"There was a white stake in the edge of the sendero about 200 yards from where we were sitting," David said. "When we first saw this giant buck walk out, I guessed that he was another 200 yards beyond the stake. I checked the rangefinder, and he was 487 yards."
The buck fed in the sendero, albeit on very edgy nerves. David soon had two mature does between him and the buck. He knew that if the does detected the slightest movement, it would wreck any chance he might have to get a shot at the buck.
"I told Adam that I'd like to try making a stalk through the brush," David said. "My plan was to make a big loop and come out at the edge of the sendero near that white stake.
That would give me about a 200- to 250-yard shot."
After assuring his guide that (1)'‚he wouldn't get lost in the thick, tangled mesquite, and (2)'‚that he could, indeed, make the shot, David moved off as quickly as he could toward his date with destiny. Practically
every step added intensity to the moment.
"A lot of doves were roosting in that cover," he said. "And it seemed like a handful of them busted out of there every time I covered more than a few steps. It worried me sick because I was afraid they'd spook the two does on the sendero and that would alarm the buck.
"Then it occurred to me that the deer worked through that stuff all the time, and that there were lots of other animals in there as well. I hoped that the deer didn't see anything unusual in doves flushing like that. As things turned out, this time, at least, they didn't."
In a matter of minutes -- though it seemed like hours -- David found himself at the edge of the sendero just a few yards past the white stake. This was after he had walked, stalked and belly-crawled through cactus, thorns, grass and briars.
"I came out almost exactly where I expected to," he said. "The buck was still there, and I had closed the distance to about 225 yards."
A HORSE OF A BUCK
David set up his shooting sticks, steadied himself for a shot, took a deep breath and squeezed the trigger. His gun, a Remington Model 700 chambered in .264 Winchester Magnum, was armed with handloads courtesy of his dad -- 140-grain bullets sitting atop Hodgdon 4831 smokeless powder ignited by Federal Magnum primers.
"I heard the big 'whop' of my bullet hitting him," David said. "And it seemed like only a second passed before Adam was sitting next to me in the truck, on the sendero, telling me he'd gotten the whole thing on video!"
David and his guide first saw this amazing buck at 4:45 p.m. David pulled the trigger at 5 o'clock. "It turned out that nobody had ever seen this buck before on the ranch," he said.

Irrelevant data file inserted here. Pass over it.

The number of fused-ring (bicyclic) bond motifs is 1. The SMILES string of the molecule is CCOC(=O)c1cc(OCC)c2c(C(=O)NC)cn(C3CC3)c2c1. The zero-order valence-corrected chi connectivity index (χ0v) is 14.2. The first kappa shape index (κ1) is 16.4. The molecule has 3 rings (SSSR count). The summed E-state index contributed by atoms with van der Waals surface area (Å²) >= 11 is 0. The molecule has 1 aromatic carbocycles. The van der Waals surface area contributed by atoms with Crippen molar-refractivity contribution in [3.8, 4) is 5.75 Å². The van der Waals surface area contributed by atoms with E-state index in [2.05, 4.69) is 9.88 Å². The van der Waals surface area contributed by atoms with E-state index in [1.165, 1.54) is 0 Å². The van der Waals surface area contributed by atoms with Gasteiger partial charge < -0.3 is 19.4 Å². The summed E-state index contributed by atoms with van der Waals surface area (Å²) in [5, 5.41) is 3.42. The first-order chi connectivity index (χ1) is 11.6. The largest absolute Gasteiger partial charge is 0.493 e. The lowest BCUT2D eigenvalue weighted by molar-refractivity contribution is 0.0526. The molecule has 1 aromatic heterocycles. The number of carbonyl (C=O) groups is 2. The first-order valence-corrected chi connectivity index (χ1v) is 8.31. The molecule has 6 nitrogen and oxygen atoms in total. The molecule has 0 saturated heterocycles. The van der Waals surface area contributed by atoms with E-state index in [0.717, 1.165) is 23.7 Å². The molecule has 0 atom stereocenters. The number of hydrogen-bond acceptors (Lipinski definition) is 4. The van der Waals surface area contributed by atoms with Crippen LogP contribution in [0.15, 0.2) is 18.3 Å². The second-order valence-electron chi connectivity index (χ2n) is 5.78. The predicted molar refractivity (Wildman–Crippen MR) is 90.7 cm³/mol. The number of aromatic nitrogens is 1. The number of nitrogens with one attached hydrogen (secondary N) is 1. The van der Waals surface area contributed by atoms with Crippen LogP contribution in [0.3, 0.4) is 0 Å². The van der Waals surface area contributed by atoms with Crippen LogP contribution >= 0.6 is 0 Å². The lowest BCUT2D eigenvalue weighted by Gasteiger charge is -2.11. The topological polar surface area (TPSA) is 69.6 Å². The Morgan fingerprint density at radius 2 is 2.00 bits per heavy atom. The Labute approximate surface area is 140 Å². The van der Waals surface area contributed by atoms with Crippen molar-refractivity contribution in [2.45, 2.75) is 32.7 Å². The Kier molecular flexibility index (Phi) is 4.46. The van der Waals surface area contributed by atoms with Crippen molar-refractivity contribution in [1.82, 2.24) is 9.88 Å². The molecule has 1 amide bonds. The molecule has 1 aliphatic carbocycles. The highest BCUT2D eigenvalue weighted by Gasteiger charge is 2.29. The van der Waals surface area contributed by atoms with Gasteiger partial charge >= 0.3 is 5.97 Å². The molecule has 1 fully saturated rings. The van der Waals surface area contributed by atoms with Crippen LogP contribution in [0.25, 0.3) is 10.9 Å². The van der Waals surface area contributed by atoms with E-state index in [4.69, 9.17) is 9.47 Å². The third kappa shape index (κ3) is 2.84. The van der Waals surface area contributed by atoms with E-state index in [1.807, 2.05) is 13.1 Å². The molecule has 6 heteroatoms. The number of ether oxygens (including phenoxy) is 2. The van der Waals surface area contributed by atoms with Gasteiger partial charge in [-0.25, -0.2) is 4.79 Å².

"When we first saw it, Adam and I guessed him to be in the 170- to 175-class range." A few minutes after 5 p.m. on the afternoon of Dec. 14, 2006, David and Adam found themselves in the presence of true South Texas royalty.
"'Oh my,' I remember saying," David recalled. "'He's a little bigger than what we thought.'" Talk about an understatement.'‚.'‚.'‚.
"I counted 31 points the first time," David said. "But I kept counting over and over, and I got a different number every time. I was a little nervous, I guess."
In truth, David's south Texas "muy grande" from el Rucio had 23 measurable points and officially scored 227'‚7/8 non-typical B&C points. David and Adam got on the radio and contacted David's hunting buddies on the other side of the ranch.
"I told them, 'Y'all might want to ride over here -- this is a 200-plus-class buck,'" David said. "Of course, they immediately hollered back that it probably wasn't even a 195, giving me lots of grief. However, Adam convinced them that this was indeed a buck they needed to come take a look at."
A LOS CAZADORES WINNER
The buck, probably weighing less than 200 pounds on the hoof, was thought to be 6'‚1/2 years old. It was later green-scored in the mid-220s. "We started sending photos out on our cell phones, and before you know it, this deer was all over the place!" David noted.
Ultimately, it ended up in one of the most sought-after places in Texas deer hunting -- the Los Cazadores contest in Pearsall. Having hunted in Texas for many years, David always entered this well-known contest. Now it proved very worthwhile, as the buck took second place overall in the prestigious event. What's more, it was the largest free-ranging whitetail (no high fence) taken in Texas last season.
"During the 1994-1995 season, I killed a buck in Mississippi that was my biggest deer ever before this guy," David said. "That buck, a 16-pointer scoring 181'‚3/8 non-typical, was second only to the Tony Fulton buck that season in Mississippi." (The Fulton buck scored 295'‚6/8 non-typical points and is one of only a handful of 300-class bucks ever taken by a hunter.)
David's hunting partners also scored on the trip. Dr. Jones tagged a 147-inch 9-pointer "literally at the last minute," David said. "Dustin took a 131-inch management buck -- an 11-pointer with a really pretty rack."
As you might imagine, David and his buddies quickly booked a 2007 trip to the McAllen Ranch. "We're definitely going back," he said, "but we're going a week later because we believe it will be even better."
Editor's Note: The ever-popular Los Cazadores ("the hunters" in Spanish) Deer Contest in Pearsall, Texas, was established in 1986. The 2006-2007 season marked the contest's 21st year. Since south Texas and northern Mexico have long been annual big-buck destinations for whitetail hunters from all parts of the country, many non-residents like David Coleman enter this popular contest every season.